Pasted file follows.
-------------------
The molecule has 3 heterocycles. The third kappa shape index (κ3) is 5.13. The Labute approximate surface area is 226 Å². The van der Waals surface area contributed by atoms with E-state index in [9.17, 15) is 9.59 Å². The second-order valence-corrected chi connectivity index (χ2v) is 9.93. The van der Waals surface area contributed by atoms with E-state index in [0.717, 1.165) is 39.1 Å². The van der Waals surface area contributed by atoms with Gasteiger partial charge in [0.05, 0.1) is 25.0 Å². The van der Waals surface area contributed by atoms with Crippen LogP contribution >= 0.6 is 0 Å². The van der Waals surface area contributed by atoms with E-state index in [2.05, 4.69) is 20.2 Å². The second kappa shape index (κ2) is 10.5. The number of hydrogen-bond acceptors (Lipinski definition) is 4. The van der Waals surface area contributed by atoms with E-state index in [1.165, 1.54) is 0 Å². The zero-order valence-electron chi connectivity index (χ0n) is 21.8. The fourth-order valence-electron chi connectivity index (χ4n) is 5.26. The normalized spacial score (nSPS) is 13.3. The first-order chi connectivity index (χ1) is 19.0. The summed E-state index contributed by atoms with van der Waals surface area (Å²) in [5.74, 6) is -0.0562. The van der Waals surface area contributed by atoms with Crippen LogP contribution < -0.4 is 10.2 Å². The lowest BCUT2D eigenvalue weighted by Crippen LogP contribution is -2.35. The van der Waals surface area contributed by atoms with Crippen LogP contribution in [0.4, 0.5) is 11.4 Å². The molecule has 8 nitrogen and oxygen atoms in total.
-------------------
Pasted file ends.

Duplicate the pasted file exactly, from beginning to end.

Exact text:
The molecule has 3 heterocycles. The third kappa shape index (κ3) is 5.13. The Labute approximate surface area is 226 Å². The van der Waals surface area contributed by atoms with E-state index in [9.17, 15) is 9.59 Å². The second-order valence-corrected chi connectivity index (χ2v) is 9.93. The van der Waals surface area contributed by atoms with E-state index in [0.717, 1.165) is 39.1 Å². The van der Waals surface area contributed by atoms with Gasteiger partial charge in [0.05, 0.1) is 25.0 Å². The van der Waals surface area contributed by atoms with Crippen LogP contribution >= 0.6 is 0 Å². The van der Waals surface area contributed by atoms with E-state index in [2.05, 4.69) is 20.2 Å². The second kappa shape index (κ2) is 10.5. The number of hydrogen-bond acceptors (Lipinski definition) is 4. The van der Waals surface area contributed by atoms with E-state index in [1.165, 1.54) is 0 Å². The zero-order valence-electron chi connectivity index (χ0n) is 21.8. The fourth-order valence-electron chi connectivity index (χ4n) is 5.26. The normalized spacial score (nSPS) is 13.3. The first-order chi connectivity index (χ1) is 19.0. The summed E-state index contributed by atoms with van der Waals surface area (Å²) in [5.74, 6) is -0.0562. The van der Waals surface area contributed by atoms with Crippen LogP contribution < -0.4 is 10.2 Å². The lowest BCUT2D eigenvalue weighted by Crippen LogP contribution is -2.35. The van der Waals surface area contributed by atoms with Crippen LogP contribution in [0.4, 0.5) is 11.4 Å². The molecule has 8 nitrogen and oxygen atoms in total.